Late Bloomer

It’s spring, it’s sunny, it’s warm, and in the words of Stuart Smalley, I’m shoulding all over myself. This is the time of year I’ve been waiting for, right? The weather I’ve been waiting for, the time to shed off the winter blahs, the time to do all the things. This I know: I don’t feel like it. I don’t even feel like writing, but here I am. I am taking two writing classes right now and haven’t written anything I like for either one of them. I don’t like the pieces we are using as models, and I like the pieces I’m writing from the models even less. I did just take a look at the next assignment for one of the classes and the instructor began her analysis of the piece by saying “I’m not sure we’ve ever studied a narrative technique revolving around bad-temperedness” and I thought: FINALLY! Something I can get behind.

The only thing I have felt like doing is baking cake, but even cake did not go as planned this weekend. I had a custard disaster, in which I was first reminded of the important lesson “don’t multi-task when the custard is on the burner” (chai flavored scrambled egg) and then that it’s important to know the right amount of gelatin to use (chai flavored egg soup) and then that you don’t try to reheat the watery custard if you’ve already put gelatin in it (I’m not really sure what to call the result: hot chai flavored egg soup with bits of rubber cement?). Fortunately the custard was a non-critical element. I tasted all the other elements individually so I’m fairly sure they will work out together. It’s a dirty chai layer cake, so it’s coffee and chai cake, white chocolate coffee ganache, nameless coffee crunchy bits, and coffee and chai buttercream. That has to be good, or at least edible. Maybe I’ll try it out for breakfast.

I’m not really sure what to do when baking therapy, writing therapy, walking therapy, horse therapy, and even dog therapy aren’t working. The cat has her own ideas which mostly involve attacking my legs as I walk by, so I haven’t tried snuggling her (a dangerous proposition on our best days, which most certainly neither of us is having right now). I don’t feel like gardening, and anyway it’s mostly too early for that here. Debris from last year is still sheltering this year’s beneficial critters, and it’s far too early to plant most new plants. I could be digging holes for trees, but I haven’t bought the trees yet, and in my experience it’s best to wait or you just have a yard full of holes.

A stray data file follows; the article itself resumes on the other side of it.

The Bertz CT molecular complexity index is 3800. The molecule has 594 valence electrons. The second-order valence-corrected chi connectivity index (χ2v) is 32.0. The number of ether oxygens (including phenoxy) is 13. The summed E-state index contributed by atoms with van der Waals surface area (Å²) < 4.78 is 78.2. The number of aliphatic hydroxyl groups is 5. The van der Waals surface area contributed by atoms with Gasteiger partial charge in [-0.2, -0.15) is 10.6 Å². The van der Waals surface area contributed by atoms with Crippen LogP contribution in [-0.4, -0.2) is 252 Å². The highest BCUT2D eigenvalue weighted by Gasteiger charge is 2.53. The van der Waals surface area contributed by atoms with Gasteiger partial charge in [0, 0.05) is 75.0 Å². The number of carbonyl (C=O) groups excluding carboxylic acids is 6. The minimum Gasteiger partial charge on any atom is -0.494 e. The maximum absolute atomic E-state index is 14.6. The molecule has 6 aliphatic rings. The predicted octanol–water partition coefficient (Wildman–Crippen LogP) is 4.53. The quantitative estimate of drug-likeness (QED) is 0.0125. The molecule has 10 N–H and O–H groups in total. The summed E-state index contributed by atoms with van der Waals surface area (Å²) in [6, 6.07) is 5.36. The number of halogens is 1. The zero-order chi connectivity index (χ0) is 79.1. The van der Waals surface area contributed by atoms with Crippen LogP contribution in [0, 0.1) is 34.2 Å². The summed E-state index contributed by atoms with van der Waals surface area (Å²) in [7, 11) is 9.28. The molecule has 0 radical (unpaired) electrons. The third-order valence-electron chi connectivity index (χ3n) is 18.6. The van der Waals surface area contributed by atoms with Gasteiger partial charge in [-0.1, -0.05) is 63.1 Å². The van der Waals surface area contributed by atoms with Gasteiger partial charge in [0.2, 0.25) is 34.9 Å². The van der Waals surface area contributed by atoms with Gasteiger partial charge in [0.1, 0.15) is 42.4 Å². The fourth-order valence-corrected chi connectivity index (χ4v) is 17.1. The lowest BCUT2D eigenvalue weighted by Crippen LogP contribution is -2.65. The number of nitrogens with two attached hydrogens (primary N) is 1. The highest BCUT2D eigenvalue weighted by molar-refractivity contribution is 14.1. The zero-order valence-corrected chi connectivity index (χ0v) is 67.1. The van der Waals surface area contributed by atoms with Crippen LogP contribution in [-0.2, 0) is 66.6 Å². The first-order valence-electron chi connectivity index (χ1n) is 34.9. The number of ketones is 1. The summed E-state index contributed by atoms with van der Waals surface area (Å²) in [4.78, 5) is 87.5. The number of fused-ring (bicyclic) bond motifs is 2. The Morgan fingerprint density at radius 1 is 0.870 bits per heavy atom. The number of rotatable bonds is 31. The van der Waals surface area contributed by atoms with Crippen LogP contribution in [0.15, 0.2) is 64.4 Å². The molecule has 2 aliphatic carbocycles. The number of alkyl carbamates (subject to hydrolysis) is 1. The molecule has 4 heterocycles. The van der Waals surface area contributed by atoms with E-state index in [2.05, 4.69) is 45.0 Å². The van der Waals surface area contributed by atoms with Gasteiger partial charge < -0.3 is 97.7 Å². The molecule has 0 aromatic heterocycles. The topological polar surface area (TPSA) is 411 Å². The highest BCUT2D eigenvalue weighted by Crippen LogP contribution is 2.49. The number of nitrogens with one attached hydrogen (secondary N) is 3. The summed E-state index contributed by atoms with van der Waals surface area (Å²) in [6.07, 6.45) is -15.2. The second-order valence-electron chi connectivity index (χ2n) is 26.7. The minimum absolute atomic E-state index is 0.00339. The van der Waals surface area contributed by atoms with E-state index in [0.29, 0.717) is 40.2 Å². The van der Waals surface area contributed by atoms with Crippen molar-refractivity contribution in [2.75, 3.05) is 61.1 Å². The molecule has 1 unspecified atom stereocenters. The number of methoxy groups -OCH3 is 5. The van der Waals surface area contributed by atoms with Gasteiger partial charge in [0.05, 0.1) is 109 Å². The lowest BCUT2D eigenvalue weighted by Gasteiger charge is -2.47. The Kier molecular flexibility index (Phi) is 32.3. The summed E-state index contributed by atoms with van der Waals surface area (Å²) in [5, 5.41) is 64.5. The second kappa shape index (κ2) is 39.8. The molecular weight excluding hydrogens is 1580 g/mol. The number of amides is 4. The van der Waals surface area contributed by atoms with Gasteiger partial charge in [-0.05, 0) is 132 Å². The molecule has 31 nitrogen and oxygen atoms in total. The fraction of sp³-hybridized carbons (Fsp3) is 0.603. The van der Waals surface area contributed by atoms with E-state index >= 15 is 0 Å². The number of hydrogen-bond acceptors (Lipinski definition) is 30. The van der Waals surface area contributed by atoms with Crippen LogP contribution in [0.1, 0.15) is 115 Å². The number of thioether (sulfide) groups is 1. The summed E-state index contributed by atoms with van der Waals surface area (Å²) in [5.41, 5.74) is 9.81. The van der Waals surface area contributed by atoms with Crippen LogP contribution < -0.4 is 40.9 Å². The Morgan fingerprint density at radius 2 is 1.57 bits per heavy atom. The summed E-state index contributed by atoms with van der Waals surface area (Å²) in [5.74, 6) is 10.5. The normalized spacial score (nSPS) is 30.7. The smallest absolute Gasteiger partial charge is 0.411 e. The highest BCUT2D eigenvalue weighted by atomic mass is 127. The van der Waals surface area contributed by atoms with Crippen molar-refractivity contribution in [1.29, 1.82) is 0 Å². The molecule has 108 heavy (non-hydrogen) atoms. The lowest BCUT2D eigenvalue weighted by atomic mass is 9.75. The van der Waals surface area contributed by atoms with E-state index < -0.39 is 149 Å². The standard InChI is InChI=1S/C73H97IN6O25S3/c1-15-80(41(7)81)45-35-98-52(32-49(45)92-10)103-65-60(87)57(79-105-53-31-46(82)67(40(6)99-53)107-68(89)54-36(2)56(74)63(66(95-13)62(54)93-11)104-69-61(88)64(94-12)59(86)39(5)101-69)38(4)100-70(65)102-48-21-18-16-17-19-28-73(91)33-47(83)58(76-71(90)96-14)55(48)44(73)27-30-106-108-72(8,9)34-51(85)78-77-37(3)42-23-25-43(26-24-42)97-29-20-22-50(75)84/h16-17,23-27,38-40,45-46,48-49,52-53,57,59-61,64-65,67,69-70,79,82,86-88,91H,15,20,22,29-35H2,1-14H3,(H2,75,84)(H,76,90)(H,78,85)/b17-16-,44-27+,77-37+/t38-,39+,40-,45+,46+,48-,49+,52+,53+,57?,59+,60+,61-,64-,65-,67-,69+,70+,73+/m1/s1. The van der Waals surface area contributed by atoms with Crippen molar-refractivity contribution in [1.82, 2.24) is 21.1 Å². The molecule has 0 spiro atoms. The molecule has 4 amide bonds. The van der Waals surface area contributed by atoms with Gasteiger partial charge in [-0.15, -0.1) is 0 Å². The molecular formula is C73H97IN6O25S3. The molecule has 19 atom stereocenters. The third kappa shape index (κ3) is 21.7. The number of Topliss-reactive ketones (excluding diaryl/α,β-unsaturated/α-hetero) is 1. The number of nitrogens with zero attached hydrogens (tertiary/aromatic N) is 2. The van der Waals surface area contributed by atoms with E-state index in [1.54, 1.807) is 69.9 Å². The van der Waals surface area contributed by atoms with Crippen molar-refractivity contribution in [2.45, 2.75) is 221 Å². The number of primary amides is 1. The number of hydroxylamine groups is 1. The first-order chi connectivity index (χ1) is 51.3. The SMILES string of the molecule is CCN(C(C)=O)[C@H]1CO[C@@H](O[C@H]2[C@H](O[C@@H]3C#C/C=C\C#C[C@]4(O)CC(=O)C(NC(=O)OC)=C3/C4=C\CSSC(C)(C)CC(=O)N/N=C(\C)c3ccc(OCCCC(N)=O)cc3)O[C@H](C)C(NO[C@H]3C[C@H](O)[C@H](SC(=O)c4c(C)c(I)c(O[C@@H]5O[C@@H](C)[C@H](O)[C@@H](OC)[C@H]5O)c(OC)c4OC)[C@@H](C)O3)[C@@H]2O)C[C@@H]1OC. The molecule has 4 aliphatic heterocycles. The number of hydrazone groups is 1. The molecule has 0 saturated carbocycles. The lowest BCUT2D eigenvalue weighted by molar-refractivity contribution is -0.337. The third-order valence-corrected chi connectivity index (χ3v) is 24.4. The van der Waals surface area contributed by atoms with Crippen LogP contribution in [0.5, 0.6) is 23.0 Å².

The full impact of the past year is still sinking in. I haven’t seen two of my kids since January of last year, and the third who lives only one state away I’ve only seen maybe four times. I am pining for them all. I complain about traveling for work but I also miss it. I don’t care for the big city but I even miss going to New York. I have been saying for years that all of my line of work can be done remotely, and I have been mostly working from home for many years, but it turns out that going to an office never and seeing zero people in person is actually too much of a good thing. I miss live music. I miss having a regular level of anxiety about regular anxiety-producing things.

I spent some time this morning walking around my property being irritated at the trees and their cheerful busyness. If I stand still by the willow or the weeping cherry I can watch the leaves and flowers unfurl, and instead of giving me hope, this annoys me. The sweet gum is suddenly popping leaves all over, and most of the maples – autumn blaze, hedge, sugar – are putting out their early pollen-makers. Good for the bees, not so good for me. Only the crimson king maple and I seem to be on the same page. I know it is healthy and that it will leaf out, and I’m sure it’s getting busy somewhere inside its bark, but for right now on the surface it is doing exactly nothing. This is my kind of tree.

For now, I will keep reminding myself that our frost-free date isn’t for five or six more weeks, and maybe I’ll stay hunkered down until it’s time for my annual mid-May ritual of planting way too many tomatoes. Some of us are productive in April, and some of us are still dormant, and that’s ok.

10 thoughts on “Late Bloomer

  1. I love you being irritated at the trees!! I get it, totally. Sometimes we just have to feel …..dormant…..for a while longer. your custard made me smile, it would be boring if it was always perfect ,right!?

    • I confess the custard made me laugh a little. It was SO BAD, in so many ways. What can you do? Dormant with cake isn’t such a bad state for a little longer.

  2. Tess, this is so you and I adore this blog. (and you!) I’ve had the similar sensation of “ok, even an introvert has limits on alone time.” It’s a valuable insight for when we do all go back to work with other people. Please keep writing whatever your mood; these blogs are gems. (and so are you)

  3. Oh, Tessa! Dormancy and budding spring all in one read. I’m not sure I’ve ever valued the idea of dormancy before so now I regret missing it entirely before being dragged by the To Do List into Spring Full Ahead. And my shame about not knowing when it’s okay to disturb the mulches. Uh-oh. In the realm of mixed feelings, please know you are in good company. 😉

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